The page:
14 June 2021

Lending focus – June 2021 – 1 of 6 Insights

Reversed transactions defrauding creditors – is bringing a claim worth the candle or an abuse of process?

  • Briefing

The High Court recently considered whether a creditor can be a victim to, and obtain relief for, a transaction which is reversed before the claim is even brought and the creditor is put back to the position they were in before the transaction took place.


The Bank of Cyprus entered into two facility agreements with Sofroniou & Maria Developers Ltd in 2004 and 2010 respectively, under which Mr Sofroniou (the First Defendant) was a guarantor. 

In 2012, the Bank of Cyprus successfully issued proceedings demanding repayment of the amounts under the latter agreement. In January 2017, the Cypriot courts held that the First Defendant was jointly and severally liable for €708,721.49 plus interest and costs. 

Four months later, in May 2017, the First Defendant transferred his entire shareholding in Central London Car & Taxi Hire Ltd to his wife, Ms Reid (the Second Defendant and together with the First Defendant, the Defendants) (the Share Transfer). Around the same time, the Cypriot judgment was registered in England. This was stayed in November that same year, pending the outcome of an appeal to the Cypriot Supreme Court.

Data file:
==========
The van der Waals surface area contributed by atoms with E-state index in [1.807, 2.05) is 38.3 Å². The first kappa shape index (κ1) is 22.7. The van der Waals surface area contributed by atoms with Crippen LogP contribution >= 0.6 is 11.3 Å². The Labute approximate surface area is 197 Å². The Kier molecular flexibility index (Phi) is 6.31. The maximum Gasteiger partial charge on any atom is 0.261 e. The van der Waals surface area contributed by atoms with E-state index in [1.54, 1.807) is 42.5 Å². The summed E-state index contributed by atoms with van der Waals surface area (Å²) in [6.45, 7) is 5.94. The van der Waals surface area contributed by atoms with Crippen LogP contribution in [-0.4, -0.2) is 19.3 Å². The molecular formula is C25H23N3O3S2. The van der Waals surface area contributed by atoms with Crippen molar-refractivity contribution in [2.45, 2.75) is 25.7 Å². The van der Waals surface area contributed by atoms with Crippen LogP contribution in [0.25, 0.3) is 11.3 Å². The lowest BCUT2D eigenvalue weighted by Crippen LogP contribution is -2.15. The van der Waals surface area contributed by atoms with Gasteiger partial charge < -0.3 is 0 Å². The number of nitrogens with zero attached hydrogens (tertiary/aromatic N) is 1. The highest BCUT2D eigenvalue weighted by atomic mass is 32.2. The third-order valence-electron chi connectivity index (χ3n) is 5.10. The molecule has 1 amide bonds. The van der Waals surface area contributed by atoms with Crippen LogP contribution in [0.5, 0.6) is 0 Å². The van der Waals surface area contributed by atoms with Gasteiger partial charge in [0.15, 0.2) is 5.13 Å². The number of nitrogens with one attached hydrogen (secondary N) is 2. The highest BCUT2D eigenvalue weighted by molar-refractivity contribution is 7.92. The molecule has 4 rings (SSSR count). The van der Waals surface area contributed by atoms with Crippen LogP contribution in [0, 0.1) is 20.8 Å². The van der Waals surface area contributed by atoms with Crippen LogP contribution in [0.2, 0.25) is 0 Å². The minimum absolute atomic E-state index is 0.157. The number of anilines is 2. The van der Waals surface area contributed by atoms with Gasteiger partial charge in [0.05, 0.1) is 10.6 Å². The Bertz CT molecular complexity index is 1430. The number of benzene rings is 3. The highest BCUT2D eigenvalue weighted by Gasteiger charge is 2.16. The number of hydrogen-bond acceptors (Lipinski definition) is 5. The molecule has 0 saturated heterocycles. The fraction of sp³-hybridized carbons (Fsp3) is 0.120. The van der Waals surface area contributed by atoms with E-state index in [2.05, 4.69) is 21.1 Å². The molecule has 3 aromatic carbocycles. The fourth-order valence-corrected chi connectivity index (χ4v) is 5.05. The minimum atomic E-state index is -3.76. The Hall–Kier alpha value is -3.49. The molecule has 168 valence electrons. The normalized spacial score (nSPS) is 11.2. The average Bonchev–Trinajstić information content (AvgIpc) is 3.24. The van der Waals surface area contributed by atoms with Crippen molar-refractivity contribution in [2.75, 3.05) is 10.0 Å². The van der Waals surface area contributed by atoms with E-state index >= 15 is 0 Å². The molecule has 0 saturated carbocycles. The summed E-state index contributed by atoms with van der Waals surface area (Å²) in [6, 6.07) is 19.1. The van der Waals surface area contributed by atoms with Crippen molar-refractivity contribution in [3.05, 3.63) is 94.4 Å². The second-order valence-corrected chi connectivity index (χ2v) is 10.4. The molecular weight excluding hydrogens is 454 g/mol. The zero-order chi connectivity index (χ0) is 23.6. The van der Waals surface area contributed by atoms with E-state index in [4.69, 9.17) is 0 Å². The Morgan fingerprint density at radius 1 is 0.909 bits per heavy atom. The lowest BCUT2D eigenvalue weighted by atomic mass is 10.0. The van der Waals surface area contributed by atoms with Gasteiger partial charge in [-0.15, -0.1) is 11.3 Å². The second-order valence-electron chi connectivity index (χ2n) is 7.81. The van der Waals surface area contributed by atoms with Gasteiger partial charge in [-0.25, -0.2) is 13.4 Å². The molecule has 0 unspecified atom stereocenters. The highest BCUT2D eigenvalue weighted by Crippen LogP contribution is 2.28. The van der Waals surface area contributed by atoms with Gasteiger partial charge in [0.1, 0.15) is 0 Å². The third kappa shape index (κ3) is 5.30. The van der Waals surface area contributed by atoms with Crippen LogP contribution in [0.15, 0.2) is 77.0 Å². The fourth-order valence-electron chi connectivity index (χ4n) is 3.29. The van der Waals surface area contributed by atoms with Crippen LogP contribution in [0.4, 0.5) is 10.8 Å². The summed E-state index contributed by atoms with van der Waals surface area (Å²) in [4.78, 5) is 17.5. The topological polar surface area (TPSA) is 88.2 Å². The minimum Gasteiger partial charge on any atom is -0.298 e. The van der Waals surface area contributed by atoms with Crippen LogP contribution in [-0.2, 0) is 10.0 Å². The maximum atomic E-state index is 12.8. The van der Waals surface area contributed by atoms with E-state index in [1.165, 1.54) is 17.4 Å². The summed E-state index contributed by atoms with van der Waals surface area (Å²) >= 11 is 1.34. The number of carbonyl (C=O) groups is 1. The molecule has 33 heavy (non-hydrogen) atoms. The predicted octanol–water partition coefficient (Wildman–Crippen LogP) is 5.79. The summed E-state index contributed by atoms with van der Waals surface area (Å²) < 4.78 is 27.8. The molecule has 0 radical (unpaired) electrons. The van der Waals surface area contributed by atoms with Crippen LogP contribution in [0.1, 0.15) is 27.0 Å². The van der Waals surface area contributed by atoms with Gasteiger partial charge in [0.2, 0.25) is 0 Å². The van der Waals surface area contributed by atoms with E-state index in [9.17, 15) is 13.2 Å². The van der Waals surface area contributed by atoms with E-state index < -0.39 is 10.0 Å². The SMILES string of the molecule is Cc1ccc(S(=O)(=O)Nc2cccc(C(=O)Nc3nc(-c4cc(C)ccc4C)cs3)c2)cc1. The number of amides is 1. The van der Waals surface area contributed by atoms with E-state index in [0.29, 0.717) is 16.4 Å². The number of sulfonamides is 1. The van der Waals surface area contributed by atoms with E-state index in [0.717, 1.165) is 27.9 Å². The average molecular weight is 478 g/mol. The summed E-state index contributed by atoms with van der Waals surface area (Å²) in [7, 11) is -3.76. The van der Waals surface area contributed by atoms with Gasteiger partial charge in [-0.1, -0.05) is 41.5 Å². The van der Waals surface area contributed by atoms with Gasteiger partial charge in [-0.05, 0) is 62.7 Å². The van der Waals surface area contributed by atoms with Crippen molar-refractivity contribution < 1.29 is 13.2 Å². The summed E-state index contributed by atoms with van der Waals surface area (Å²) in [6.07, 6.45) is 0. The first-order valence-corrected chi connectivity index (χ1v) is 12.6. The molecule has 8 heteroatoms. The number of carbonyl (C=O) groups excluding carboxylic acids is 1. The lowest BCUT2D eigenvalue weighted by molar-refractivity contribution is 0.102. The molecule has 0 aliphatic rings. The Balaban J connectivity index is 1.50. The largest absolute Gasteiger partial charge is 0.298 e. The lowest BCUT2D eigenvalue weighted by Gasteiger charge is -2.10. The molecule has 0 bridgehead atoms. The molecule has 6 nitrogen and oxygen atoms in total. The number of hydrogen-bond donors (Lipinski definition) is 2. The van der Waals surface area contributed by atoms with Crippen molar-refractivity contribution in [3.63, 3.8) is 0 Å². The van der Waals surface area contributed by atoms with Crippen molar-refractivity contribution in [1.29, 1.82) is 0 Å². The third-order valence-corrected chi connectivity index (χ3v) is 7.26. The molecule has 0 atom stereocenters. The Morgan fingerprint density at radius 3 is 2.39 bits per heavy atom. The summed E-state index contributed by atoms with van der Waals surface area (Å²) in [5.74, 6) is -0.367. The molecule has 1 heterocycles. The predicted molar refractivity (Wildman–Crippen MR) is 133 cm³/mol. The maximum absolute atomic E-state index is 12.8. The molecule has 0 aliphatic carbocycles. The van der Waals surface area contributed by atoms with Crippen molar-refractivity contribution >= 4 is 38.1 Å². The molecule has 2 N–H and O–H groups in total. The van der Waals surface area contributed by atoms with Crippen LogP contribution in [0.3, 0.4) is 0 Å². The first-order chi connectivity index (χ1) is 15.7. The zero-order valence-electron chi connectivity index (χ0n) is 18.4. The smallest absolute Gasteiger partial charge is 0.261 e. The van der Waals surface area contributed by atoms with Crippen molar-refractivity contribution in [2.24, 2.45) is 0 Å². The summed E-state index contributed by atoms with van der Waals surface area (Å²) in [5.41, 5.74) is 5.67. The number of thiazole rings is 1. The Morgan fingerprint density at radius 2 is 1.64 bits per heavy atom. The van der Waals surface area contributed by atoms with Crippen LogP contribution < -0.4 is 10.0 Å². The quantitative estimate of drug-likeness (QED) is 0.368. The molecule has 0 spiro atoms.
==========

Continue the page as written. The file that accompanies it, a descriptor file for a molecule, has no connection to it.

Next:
In August 2018, the Second Defendant returned the share to the First Defendant (the Share Return). Nine months later, the Bank's rights relating to the claim were transferred to Gordian Holdings Ltd (the Claimant), and in December 2019, the Claimant commenced proceedings.

The Claimant's claim 

The Claimant sought a declaration that the Share Transfer was a transaction defrauding creditors within s 423 Insolvency Act 1986 (the IA 1986). This was done with a prayer for such relief as the Court thought fit for restoring the position to what it would have been if the Share Transfer had not been made, and for protecting the victims of the Share Transfer.

The Defendants' application 

The Defendants in turn applied to strike out parts of the Claimant's claim, together with alternatively seeking "reverse" summary judgment, arguing that because of the Share Return, the Claimant had no claim under s 423. This argument was two-pronged:

  • given the Share Return took place before the commencement of the proceedings, the Claimant was not a 'victim' for the purposes of ss. 423-424 IA 1986 and had no standing to pursue the claim
  • in any event, given that the Share Return had taken place, the Court could not grant any relief which would achieve more than had already occurred by virtue of the Share Return, namely that nothing more could be done to restore the position to what it would have been had the Share Transfer not happened.